With the increased WMA limit, state governments are expected to plan their market borrowings in a better way rather than bunch up their borrowings, leading to oversupply issues.
With the Reserve Bank of India (RBI) increasing the ways and means advances (WMA) limit of states by 60% over and above the level as on March 31, states will now be able to borrow short-term liquidity from the central bank to the tune of over Rs 50,000 crore, say experts. This is expected to ease the liquidity crunch as well as the rush to raise funds through primary market auctions, which will eventually bring down market borrowing costs for states. The increased limit will be available till September 30, the RBI stated.
In the wake of the COVID-19 crisis, state governments are staring at higher-than-expected spending while revenues have taken a hit. With the increased WMA limit, state governments are expected to plan their market borrowings in a better way rather than bunch up their borrowings, leading to oversupply issues. In the first auction of fiscal year 2021, states had lined up a borrowing of Rs 37, 500 crore, leading to a significant rise in yields.
Jayanta Roy, senior vice-president and group head, corporate sector ratings at Icra, indicated in a note that following the revision in the state governments’ WMA limit by the RBI, the enhanced limit is estimated to be substantial at around Rs 51,600 crore.
The higher WMA limit is expected to temper the surge in SDL issuance by the states in H1FY21, and, therefore, contribute to some cooling of spreads compared to the alarmingly high levels seen in the last six weeks. Nevertheless, spreads of 10-year SDL relative to the same tenure of G-sec may remain appreciably higher than the 60-70 bps recorded during most of April-December 2019,” Roy stated in the note.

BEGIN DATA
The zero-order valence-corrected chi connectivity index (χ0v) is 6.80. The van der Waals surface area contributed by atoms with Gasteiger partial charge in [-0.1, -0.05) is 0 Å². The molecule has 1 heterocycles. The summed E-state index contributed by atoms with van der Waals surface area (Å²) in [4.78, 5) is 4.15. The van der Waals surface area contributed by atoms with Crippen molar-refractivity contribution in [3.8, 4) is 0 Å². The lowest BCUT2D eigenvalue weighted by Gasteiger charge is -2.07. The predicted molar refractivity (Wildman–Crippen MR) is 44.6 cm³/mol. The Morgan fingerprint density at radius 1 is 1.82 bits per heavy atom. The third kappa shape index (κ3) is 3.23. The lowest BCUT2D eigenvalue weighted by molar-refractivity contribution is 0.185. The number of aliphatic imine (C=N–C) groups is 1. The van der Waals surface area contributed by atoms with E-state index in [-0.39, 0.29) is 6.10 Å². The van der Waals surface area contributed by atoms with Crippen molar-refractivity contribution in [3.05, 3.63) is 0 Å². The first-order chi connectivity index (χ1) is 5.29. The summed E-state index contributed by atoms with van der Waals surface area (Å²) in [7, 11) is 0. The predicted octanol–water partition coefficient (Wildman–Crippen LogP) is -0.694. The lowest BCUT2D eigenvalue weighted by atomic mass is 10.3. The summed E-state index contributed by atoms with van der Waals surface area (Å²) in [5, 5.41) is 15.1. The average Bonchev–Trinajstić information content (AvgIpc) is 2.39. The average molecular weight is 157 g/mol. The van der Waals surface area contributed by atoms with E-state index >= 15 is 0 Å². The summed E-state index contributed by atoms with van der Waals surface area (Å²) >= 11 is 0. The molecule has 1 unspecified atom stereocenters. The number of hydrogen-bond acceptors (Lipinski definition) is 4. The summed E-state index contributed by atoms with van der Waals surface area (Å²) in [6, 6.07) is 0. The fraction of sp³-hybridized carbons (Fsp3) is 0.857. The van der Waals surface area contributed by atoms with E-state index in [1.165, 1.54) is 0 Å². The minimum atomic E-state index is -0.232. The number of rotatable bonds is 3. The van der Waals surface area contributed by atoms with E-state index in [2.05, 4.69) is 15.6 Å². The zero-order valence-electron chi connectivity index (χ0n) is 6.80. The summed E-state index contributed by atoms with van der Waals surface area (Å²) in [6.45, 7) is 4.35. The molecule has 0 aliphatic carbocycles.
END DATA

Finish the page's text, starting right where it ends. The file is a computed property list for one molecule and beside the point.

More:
On April 7, nineteen states picked up a total of Rs 32,560 crore from the bond market against the notified amount of Rs 37,500 crore. Due to the massive over-supply in a single week’s time, yields on 10-year SDLs shot up by at least 50 basis points.
M Govinda Rao, chief economic advisor to Brickwork Ratings, said the move will help many states to tide over their immediate cash crunch and greater flexibility to plan their borrowings. “The front-loading of borrowings could result in higher yields evident from the recent two auction results of SDLs, where the cut-off yields crossed 8% for many states. The cut-off yield stood as high as 8.96% for Kerala SDL, maturing in 15 years. The move could help the yields to soften in addition to the other liquidity measures announced by RBI in phases recently,” Rao said.
On Friday, the central bank notified that six states are intending to raise a total of Rs 7,567 crore from the market on April 22. The notified amount is higher than what was stated in the indicative borrowing calendar at Rs 4,125 crore.